Robert Helsley is Dean of UBC Sauder School of Business and Grosvenor Professor of Cities, Business Economics and Public Policy. He joined UBC Sauder as Dean in 2012.
Dean Helsley began his career at UBC, and previously served as Senior Associate Dean, Faculty and Research, Director of the UBC Centre for Real Estate and Urban Economics and Chair of the Urban Land Economics division, all within UBC Sauder.
Between 2008 and 2012, before returning to UBC, he served at the Haas School of Business at the University of California, Berkeley as a Professor and Chair in Real Estate Development, and was the Co-chair of the Fisher Center for Real Estate and Urban Economics.
Q1. What quality do you most admire in a leader?
RH: One of my favourite qualities in a leader is generosity. Leadership is about service to others, making other people feel supported and positive about the work they do.
Q2. What makes you laugh?
RH: My favorite comedian is Robin Williams. I also find humour in irony, and sometimes the political stage. Although I do have to say it’s sometimes a case of ‘laugh or cry’.
Q3. Who inspires you, and why?
RH: My nephew, Michael. He and I were relatively close in age, but Michael sadly passed away a year ago. For years he had to manage ill health, yet outwardly he showed no indication of what he was going through. He was inspirational in how he managed adversity, and he was incredibly courageous.
Q4. For you, what makes UBC different?
RH: The culture and the people. I feel that UBC has a collaborative culture, and is able to embrace a wide variety of perspectives. Our diversity is truly one of our assets. I believe it makes UBC very distinctive, in that we can all experience and contribute to dialogue that supports respect for others.
Q5. What is the most important lesson you’ve learned, in your career to date?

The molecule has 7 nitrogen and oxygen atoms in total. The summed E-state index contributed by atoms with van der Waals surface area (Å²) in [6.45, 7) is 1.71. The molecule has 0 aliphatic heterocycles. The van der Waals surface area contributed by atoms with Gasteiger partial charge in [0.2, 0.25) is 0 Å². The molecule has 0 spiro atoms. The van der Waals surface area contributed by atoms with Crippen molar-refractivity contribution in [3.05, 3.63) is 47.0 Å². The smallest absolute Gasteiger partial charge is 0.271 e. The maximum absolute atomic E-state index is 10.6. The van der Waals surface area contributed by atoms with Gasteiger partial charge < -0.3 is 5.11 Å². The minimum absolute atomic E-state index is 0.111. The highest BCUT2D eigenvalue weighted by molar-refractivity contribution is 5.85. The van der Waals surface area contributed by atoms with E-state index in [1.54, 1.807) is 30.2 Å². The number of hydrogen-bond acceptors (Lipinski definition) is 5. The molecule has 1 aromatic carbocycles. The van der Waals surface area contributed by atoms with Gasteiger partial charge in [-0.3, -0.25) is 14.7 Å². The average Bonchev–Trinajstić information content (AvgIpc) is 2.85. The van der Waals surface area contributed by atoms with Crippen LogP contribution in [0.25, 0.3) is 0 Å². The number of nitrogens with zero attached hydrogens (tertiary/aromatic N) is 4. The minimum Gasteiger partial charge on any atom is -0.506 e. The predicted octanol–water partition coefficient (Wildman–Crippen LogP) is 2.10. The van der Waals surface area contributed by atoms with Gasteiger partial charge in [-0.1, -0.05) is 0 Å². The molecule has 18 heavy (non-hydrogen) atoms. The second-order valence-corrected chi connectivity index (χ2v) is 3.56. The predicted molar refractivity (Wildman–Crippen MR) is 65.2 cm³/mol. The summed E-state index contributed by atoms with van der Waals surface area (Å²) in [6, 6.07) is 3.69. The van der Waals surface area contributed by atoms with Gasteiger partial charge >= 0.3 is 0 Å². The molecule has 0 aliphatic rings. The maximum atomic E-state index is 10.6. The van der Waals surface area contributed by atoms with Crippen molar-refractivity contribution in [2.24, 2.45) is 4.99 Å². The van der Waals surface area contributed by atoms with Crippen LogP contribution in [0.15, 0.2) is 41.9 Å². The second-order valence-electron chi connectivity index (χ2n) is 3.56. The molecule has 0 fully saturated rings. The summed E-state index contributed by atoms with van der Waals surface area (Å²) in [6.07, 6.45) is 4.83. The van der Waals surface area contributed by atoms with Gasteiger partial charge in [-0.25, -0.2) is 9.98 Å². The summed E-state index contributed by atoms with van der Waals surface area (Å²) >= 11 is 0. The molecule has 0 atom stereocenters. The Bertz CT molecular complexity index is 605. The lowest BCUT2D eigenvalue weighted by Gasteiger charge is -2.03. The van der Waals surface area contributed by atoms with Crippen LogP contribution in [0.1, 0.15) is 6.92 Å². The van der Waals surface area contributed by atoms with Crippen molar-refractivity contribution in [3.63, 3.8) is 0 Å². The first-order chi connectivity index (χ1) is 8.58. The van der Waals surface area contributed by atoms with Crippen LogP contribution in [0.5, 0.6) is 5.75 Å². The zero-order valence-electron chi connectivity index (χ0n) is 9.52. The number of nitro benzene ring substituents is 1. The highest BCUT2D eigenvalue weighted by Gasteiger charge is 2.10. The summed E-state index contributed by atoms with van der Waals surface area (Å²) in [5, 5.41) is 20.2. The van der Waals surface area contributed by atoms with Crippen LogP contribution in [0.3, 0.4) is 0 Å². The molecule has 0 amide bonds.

RH: Every organization needs to have a purpose. It needs to connect in a meaningful way to a set of overarching objectives and themes. UBC Sauder has recently gone through a strategic planning process and it really highlighted how important this link to a higher purpose can be. Our vision is to build a more just, sustainable and prosperous world through innovation and responsible leadership. These are the sorts of aspirations that make it easy to come to work.
Q6. How do you like to recharge?
RH: I like to spend time with my family and I play the guitar. I have a bit of a collection, including one that I keep in the office. I play mostly jazz and blues. For me, playing the guitar is a wonderful way to relax.
Q7. What is the best advice you were ever given?
RH: Late in his life, singer-songwriter Warren Zevon was asked (on The Late Show with David Letterman) what advice he would pass on to others, and he said: “Enjoy every sandwich”. That has stayed with me — it reminds me to seize the day, as life is short.
Q8. What do you value in your colleagues?
RH: Intelligence, humility and kindness.
Q9. What would you like your time as Dean to be known for?
RH: I hope it would be around emphasizing the role of values in business, and helping to spotlight the potential of business to affect positive change. At UBC Sauder, we want to train responsible leaders for the future, to have them leave our programs with a strong sense of social responsibility.
Q10. What role does UBC Sauder play within the university as a whole?
RH: We have spent a lot of time considering how UBC Sauder can benefit the broader university, and we see ourselves as a facilitator of careers. We try to connect with the other Faculties in a meaningful way to provide business training, to help students improve their career prospects. An example of this would be a student who studies both music and business, so they graduate with a combination of skills. There are many wonderful students like this in the new Bachelors’ plus Masters of Management dual degree program.
Another way that UBC Sauder contributes to the broader university is around entrepreneurship education. UBC now has many interesting programs in this area, including as e @ UBC, HATCH and the Creative Destruction Lab West. It is exciting to see companies grow out of these initiatives.
Q11. With the recent launch of the school’s strategic plan, where do you see the opportunities for UBC Sauder, in the next few years?
RH: The process of creating a strategic plan for UBC Sauder has been enlightening in so many ways. I believe it is the first time that we’ve established our vision and values. And we have been able to identify clear links with the broader UBC Strategic Plan: Shaping UBC’s Next Century.
In terms of our core principles, we have articulated our ambitions under the themes of research excellence, transformative student experience, collaborative and respectful environment, proud and engaged alumni and community partners, and global reputation for excellence in innovation and social impact.
There is power in articulating our values and ambitions, and it allows us to clearly come back to the question of how business can serve the public interest. There is an exciting road ahead.
Interviewed by: Kate Hunter, UBC Internal Communications